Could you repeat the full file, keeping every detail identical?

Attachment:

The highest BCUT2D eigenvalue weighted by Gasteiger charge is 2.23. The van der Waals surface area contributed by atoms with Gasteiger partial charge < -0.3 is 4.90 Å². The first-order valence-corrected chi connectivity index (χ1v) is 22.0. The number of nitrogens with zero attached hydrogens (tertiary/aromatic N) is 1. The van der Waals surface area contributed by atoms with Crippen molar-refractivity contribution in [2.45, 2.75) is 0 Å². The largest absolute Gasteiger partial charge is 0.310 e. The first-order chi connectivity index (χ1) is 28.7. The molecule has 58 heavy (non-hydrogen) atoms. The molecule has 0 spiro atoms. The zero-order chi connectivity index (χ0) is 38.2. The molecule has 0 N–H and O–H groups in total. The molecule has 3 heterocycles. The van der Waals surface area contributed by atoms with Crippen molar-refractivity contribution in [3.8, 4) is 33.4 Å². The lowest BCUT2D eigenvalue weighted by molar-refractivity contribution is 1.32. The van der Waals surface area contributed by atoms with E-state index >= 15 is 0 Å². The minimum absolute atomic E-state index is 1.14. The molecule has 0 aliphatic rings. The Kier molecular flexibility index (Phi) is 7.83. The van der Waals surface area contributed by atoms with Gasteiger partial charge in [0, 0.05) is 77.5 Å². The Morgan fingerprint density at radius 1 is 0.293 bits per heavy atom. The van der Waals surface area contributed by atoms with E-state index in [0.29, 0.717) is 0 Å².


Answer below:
The highest BCUT2D eigenvalue weighted by Gasteiger charge is 2.23. The van der Waals surface area contributed by atoms with Gasteiger partial charge < -0.3 is 4.90 Å². The first-order valence-corrected chi connectivity index (χ1v) is 22.0. The number of nitrogens with zero attached hydrogens (tertiary/aromatic N) is 1. The van der Waals surface area contributed by atoms with Crippen molar-refractivity contribution in [2.45, 2.75) is 0 Å². The largest absolute Gasteiger partial charge is 0.310 e. The first-order chi connectivity index (χ1) is 28.7. The molecule has 58 heavy (non-hydrogen) atoms. The molecule has 0 spiro atoms. The zero-order chi connectivity index (χ0) is 38.2. The molecule has 0 N–H and O–H groups in total. The molecule has 3 heterocycles. The van der Waals surface area contributed by atoms with Crippen molar-refractivity contribution in [3.8, 4) is 33.4 Å². The lowest BCUT2D eigenvalue weighted by molar-refractivity contribution is 1.32. The van der Waals surface area contributed by atoms with E-state index >= 15 is 0 Å². The minimum absolute atomic E-state index is 1.14. The molecule has 0 aliphatic rings. The Kier molecular flexibility index (Phi) is 7.83. The van der Waals surface area contributed by atoms with Gasteiger partial charge in [0, 0.05) is 77.5 Å². The Morgan fingerprint density at radius 1 is 0.293 bits per heavy atom. The van der Waals surface area contributed by atoms with E-state index in [0.29, 0.717) is 0 Å².